Court reopens case on NYPD Muslim spying

Court reopens case on NYPD Muslim spying
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A federal appeals court reopened a lawsuit accusing the New York Police Department (NYPD) of discriminating against Muslims, claiming that subjects of the department’s surveillance had grounds to sue.

The decision from the U.S. Court of Appeals for the Third Circuit reversed a district court ruling dismissing allegations from Muslim Americans trying to sue the NYPD for discrimination

The allegations brought on behalf of Muslims suing the city “tell a story in which there is standing to complain and which present constitutional concerns that must be addressed and, if true, redressed,” Judge Thomas Ambro wrote on behalf of the three-judge panel. 


In his pointed opinion, Ambro compared the targeting of Muslim Americans in the years after 9/11 to treatment of Jewish Americans during the “Red Scare” and African Americans during the Civil Rights era.

“We have been down similar roads before,” he declared, quoting arguments used to argue against the internment of Japanese-Americans during World War II.

“We are left to wonder why we cannot see with foresight what we see so clearly with hindsight — that ‘[l]oyalty is a matter of the heart and mind[,] not race, creed, or color.’”

The decision is a harsh rebuke to the NYPD and a sign of hope for critics of the city's harsh demeanor in response to the Sept. 11, 2001, terror attacks.

The NYPD’s “widespread” surveillance program — revealed in a 2011 Pulitzer Prize-winning Associated Press investigation — was launched in January of 2002 and tracked Muslims without any reason to believe they posed a threat to the U.S., critics claimed. Police allegedly monitored suspects by taking photographs and videos at mosques, Muslim schools and businesses and also sent undercover officers to pick up information.

In 2012, a lawsuit was launched by advocates on behalf of New Jersey Muslims caught up in the NYPD’s sweep, alleging that the surveillance was unconstitutional.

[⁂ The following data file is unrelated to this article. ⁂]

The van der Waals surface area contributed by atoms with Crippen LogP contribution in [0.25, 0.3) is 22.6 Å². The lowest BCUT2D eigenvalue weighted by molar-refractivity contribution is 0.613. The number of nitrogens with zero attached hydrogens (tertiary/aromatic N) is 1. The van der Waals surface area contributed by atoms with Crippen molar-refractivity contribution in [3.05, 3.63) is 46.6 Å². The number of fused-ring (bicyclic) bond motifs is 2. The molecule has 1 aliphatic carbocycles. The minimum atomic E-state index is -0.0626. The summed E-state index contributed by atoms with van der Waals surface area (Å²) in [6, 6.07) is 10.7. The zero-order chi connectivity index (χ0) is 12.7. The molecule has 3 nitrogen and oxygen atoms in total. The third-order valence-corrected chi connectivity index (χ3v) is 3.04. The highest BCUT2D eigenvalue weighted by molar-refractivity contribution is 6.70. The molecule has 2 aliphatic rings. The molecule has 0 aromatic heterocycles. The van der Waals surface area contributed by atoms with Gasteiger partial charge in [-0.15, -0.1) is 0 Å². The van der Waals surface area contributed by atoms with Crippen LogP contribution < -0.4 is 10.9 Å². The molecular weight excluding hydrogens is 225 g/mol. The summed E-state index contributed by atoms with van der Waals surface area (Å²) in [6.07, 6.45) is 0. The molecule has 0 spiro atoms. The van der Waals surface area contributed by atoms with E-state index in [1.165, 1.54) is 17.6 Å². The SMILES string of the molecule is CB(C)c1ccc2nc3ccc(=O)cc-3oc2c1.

The NYPD has insisted that its program, which was shut down last year, was merely intended to stay on guard for possible terror threats.

In 2014, a lower court tossed the lawsuit out, declaring that it would have been impossible for the NYPD to detect signs of Muslim extremism without monitoring Muslim Americans.

The appeals court, however, found the city’s arguments “unpersuasive” on a number of accounts.

The New Jersey Muslims “have plausibly alleged that the City engaged in intentional discrimination,” Ambro wrote in overturning the ruling, creating “a presumption of unconstitutionality that remains the City’s obligation to rebut...”

The city could appeal the decision to either a full panel of judges on the Third Circuit or to the Supreme Court.

In a statement, a spokesman with the city’s law department said only that officials were reviewing the case and declined to discuss next steps.

“At this stage, the issue is whether the NYPD in fact surveilled individuals and businesses solely because they are Muslim, something the NYPD has never condoned,” the spokesmen said. “Stigmatizing a group based on its religion is contrary to our values.”

The case is Hassan v. City of New York.

—Updated at 4:46 p.m.